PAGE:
What is George Osborne’s Living Wage? Is it a ploy to shift cost from the taxpayer to the employer by reducing in-work benefit claims; or a sop to Tory MPs who were bombarded with angry questions about earnings inequality during the election, as well as a neat way of turning one of Labour’s few effective lines of attack? Or is it a principled act of fairness, acknowledging that the lowest earners bore the brunt of the recent recession? Knowing how the Chancellor operates, it is probably all of the above except the last: he is, as Sir Samuel Brittan once remarked, ‘one of those people who do the right things without knowing why’.
Either way, new research from the Resolution Foundation indicates that the cost of the Living Wage — £7.20 an hour for over-25s from next April, aiming for £9 by 2020 — will be relatively insignificant in the big picture: a 0.6 per cent increase in national wage bills. The Office for Budget Responsibility says the impact on employment will also be marginal: 60,000 jobs lost, against a sustained tide of new ones created. So protests from the CBI and large employers such as the retail group Next and Whitbread, which owns the Costa coffee chain, have gained little traction.
But what’s also clear is that the higher minimum wage will fall hardest on many of those who least deserve an additional state-imposed slice of cost. The impact will be two-and-a-half times bigger for businesses employing fewer than ten people than for the private sector in aggregate.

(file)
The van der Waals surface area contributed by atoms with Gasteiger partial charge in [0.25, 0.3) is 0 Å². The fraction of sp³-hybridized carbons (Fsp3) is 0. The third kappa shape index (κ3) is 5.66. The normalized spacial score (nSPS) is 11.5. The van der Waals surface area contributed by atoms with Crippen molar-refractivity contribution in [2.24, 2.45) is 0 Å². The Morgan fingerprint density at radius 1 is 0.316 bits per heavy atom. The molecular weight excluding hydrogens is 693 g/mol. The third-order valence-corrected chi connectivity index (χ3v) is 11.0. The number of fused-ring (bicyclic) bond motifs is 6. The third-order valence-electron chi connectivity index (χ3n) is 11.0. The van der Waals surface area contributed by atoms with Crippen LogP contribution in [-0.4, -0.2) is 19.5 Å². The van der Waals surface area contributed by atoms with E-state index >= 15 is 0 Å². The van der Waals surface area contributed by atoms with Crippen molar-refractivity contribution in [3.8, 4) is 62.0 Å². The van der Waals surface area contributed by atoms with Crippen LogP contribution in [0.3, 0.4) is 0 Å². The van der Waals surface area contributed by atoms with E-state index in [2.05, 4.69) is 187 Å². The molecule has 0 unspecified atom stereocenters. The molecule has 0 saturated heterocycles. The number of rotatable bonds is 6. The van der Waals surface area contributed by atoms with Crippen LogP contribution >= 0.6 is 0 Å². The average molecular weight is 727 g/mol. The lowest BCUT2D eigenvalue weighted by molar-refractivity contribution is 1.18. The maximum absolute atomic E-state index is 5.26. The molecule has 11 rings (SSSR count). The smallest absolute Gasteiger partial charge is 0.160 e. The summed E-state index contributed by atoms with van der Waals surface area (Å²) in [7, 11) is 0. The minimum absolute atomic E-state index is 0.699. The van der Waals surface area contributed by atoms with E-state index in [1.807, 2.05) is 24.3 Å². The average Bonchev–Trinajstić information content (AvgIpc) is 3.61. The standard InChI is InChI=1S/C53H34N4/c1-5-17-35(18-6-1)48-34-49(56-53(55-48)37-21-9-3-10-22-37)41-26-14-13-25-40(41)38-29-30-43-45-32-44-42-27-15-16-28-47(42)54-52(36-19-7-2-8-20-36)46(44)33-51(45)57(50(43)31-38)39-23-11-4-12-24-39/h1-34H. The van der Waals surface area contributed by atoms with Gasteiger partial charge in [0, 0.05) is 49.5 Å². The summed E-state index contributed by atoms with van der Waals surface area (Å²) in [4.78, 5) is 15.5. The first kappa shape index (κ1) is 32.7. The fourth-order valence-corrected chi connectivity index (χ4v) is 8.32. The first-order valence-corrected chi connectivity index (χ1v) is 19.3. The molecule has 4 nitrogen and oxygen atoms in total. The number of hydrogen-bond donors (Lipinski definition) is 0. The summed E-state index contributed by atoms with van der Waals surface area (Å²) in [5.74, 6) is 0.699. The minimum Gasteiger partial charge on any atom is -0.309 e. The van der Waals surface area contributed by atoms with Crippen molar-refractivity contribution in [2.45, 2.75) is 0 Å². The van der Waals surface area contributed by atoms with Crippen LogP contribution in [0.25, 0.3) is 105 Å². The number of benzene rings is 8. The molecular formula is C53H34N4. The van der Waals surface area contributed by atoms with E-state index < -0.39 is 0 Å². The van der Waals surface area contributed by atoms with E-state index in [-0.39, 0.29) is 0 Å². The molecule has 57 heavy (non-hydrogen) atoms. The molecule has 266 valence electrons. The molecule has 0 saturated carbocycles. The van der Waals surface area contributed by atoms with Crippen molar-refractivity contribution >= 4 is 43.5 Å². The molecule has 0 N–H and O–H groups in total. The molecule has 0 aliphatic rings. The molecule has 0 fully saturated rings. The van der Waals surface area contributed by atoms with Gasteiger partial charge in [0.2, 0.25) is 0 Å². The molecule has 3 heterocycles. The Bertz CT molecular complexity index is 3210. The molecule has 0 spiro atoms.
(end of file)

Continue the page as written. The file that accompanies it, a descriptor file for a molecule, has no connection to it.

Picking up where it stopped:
The Living Wage will barely touch the financial sector, which of course needs no encouragement to pay more. It will hit the hospitality sector most — and while we may not weep for Costa, we should worry about the diversity of local eateries and watering holes. Among other sectors on which the impact will be above average are ‘arts, entertainment and recreation’, ‘agriculture, forestry and fishing’ and ‘activities of households as employers’, presumably meaning home helps, butlers and gardeners.
All this is a reminder that activities which contribute most to quality of life and social cohesion also predominantly involve low-waged work. That’s life, but it’s also a reminder that principled Conservatism should include as much help as possible for small businesses, start-ups, the self-employed, and the flourishing of town centres. The Living Wage is nifty politics, Chancellor, but there’s a lot more work to be done.
Uneasy about oil
‘Biggest slump in non-Opec oil production for 20 years.’ ‘Low oil prices throw North Sea oil into crisis.’ ‘Opec has victory in its sights in oil price war with US shale.’ Those headlines from the weekend press should make us all feel uneasy, even as we enjoy the short-term benefits of Brent Crude trading below $50 a barrel. I would venture to say that ‘victory for Opec’ (led by Saudi Arabia and including Iran, Iraq, the Emirates, Algeria, Venezuela and Nigeria) is never a good thing: it means the western world held to ransom by autocrats and rogues.